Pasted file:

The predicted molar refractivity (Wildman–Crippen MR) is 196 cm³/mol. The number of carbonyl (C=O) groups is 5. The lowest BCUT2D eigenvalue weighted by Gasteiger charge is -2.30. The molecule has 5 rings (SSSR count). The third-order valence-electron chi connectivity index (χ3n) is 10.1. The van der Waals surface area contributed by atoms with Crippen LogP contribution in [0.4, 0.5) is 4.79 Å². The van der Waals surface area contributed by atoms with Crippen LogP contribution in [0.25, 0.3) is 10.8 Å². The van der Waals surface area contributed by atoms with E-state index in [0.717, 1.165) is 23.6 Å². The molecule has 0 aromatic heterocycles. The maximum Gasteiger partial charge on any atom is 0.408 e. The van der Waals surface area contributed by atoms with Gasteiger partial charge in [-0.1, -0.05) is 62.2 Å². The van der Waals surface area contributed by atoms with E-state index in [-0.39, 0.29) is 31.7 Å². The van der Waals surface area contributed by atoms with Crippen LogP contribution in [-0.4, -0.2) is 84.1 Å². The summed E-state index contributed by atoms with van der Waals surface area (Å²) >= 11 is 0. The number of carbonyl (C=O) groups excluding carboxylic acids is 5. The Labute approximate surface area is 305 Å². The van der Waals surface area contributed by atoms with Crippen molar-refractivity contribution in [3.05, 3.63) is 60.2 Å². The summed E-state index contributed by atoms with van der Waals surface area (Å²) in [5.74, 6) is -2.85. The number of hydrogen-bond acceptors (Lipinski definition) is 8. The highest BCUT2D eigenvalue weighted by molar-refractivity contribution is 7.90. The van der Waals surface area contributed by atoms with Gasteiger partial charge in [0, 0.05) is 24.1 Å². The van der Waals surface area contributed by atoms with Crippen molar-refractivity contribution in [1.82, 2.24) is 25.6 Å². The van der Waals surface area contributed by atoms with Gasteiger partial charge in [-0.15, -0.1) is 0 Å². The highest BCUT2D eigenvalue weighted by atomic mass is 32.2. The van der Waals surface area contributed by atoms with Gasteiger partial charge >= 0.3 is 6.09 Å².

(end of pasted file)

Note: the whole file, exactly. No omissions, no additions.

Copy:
The predicted molar refractivity (Wildman–Crippen MR) is 196 cm³/mol. The number of carbonyl (C=O) groups is 5. The lowest BCUT2D eigenvalue weighted by Gasteiger charge is -2.30. The molecule has 5 rings (SSSR count). The third-order valence-electron chi connectivity index (χ3n) is 10.1. The van der Waals surface area contributed by atoms with Crippen LogP contribution in [0.4, 0.5) is 4.79 Å². The van der Waals surface area contributed by atoms with Crippen LogP contribution in [0.25, 0.3) is 10.8 Å². The van der Waals surface area contributed by atoms with E-state index in [0.717, 1.165) is 23.6 Å². The molecule has 0 aromatic heterocycles. The maximum Gasteiger partial charge on any atom is 0.408 e. The van der Waals surface area contributed by atoms with Gasteiger partial charge in [-0.1, -0.05) is 62.2 Å². The van der Waals surface area contributed by atoms with E-state index in [-0.39, 0.29) is 31.7 Å². The van der Waals surface area contributed by atoms with Crippen LogP contribution in [-0.4, -0.2) is 84.1 Å². The summed E-state index contributed by atoms with van der Waals surface area (Å²) >= 11 is 0. The number of carbonyl (C=O) groups excluding carboxylic acids is 5. The Labute approximate surface area is 305 Å². The van der Waals surface area contributed by atoms with Crippen molar-refractivity contribution in [3.05, 3.63) is 60.2 Å². The summed E-state index contributed by atoms with van der Waals surface area (Å²) in [5.74, 6) is -2.85. The number of hydrogen-bond acceptors (Lipinski definition) is 8. The highest BCUT2D eigenvalue weighted by molar-refractivity contribution is 7.90. The van der Waals surface area contributed by atoms with Gasteiger partial charge in [0, 0.05) is 24.1 Å². The van der Waals surface area contributed by atoms with Crippen molar-refractivity contribution in [1.82, 2.24) is 25.6 Å². The van der Waals surface area contributed by atoms with Gasteiger partial charge in [-0.15, -0.1) is 0 Å². The highest BCUT2D eigenvalue weighted by atomic mass is 32.2. The van der Waals surface area contributed by atoms with Gasteiger partial charge >= 0.3 is 6.09 Å².